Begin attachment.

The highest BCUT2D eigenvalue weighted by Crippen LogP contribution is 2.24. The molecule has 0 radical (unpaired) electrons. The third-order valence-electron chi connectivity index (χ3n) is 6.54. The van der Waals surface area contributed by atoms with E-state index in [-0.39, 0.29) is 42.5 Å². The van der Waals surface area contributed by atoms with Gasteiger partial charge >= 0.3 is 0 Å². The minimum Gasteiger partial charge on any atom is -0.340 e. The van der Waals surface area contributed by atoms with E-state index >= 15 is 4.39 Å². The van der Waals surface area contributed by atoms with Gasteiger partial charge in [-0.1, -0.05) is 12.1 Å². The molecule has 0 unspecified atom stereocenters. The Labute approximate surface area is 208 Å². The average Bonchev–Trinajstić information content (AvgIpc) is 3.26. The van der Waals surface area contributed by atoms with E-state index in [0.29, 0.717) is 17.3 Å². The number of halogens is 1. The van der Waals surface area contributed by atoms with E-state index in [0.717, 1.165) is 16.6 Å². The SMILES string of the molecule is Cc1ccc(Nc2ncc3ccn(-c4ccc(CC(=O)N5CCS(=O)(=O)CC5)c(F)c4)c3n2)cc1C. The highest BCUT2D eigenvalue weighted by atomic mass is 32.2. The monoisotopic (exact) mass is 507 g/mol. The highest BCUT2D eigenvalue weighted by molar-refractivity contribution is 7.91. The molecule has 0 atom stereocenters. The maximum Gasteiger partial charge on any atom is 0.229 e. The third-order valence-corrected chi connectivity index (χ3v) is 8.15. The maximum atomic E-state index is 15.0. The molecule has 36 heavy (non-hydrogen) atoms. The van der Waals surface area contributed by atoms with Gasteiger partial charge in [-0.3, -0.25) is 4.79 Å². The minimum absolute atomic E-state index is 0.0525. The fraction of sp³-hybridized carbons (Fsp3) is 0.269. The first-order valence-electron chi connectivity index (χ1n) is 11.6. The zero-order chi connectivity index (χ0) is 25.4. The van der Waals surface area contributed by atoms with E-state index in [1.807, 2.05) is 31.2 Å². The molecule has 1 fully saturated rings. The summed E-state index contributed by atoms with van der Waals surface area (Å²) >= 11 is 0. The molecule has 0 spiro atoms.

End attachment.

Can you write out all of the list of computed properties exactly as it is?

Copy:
The highest BCUT2D eigenvalue weighted by Crippen LogP contribution is 2.24. The molecule has 0 radical (unpaired) electrons. The third-order valence-electron chi connectivity index (χ3n) is 6.54. The van der Waals surface area contributed by atoms with E-state index in [-0.39, 0.29) is 42.5 Å². The van der Waals surface area contributed by atoms with Gasteiger partial charge >= 0.3 is 0 Å². The minimum Gasteiger partial charge on any atom is -0.340 e. The van der Waals surface area contributed by atoms with E-state index >= 15 is 4.39 Å². The van der Waals surface area contributed by atoms with Gasteiger partial charge in [-0.1, -0.05) is 12.1 Å². The molecule has 0 unspecified atom stereocenters. The Labute approximate surface area is 208 Å². The average Bonchev–Trinajstić information content (AvgIpc) is 3.26. The van der Waals surface area contributed by atoms with E-state index in [0.29, 0.717) is 17.3 Å². The number of halogens is 1. The van der Waals surface area contributed by atoms with E-state index in [0.717, 1.165) is 16.6 Å². The SMILES string of the molecule is Cc1ccc(Nc2ncc3ccn(-c4ccc(CC(=O)N5CCS(=O)(=O)CC5)c(F)c4)c3n2)cc1C. The highest BCUT2D eigenvalue weighted by atomic mass is 32.2. The monoisotopic (exact) mass is 507 g/mol. The highest BCUT2D eigenvalue weighted by molar-refractivity contribution is 7.91. The molecule has 0 atom stereocenters. The maximum Gasteiger partial charge on any atom is 0.229 e. The third-order valence-corrected chi connectivity index (χ3v) is 8.15. The maximum atomic E-state index is 15.0. The molecule has 36 heavy (non-hydrogen) atoms. The van der Waals surface area contributed by atoms with Gasteiger partial charge in [-0.3, -0.25) is 4.79 Å². The minimum absolute atomic E-state index is 0.0525. The fraction of sp³-hybridized carbons (Fsp3) is 0.269. The first-order valence-electron chi connectivity index (χ1n) is 11.6. The zero-order chi connectivity index (χ0) is 25.4. The van der Waals surface area contributed by atoms with E-state index in [1.807, 2.05) is 31.2 Å². The molecule has 1 fully saturated rings. The summed E-state index contributed by atoms with van der Waals surface area (Å²) >= 11 is 0. The molecule has 0 spiro atoms.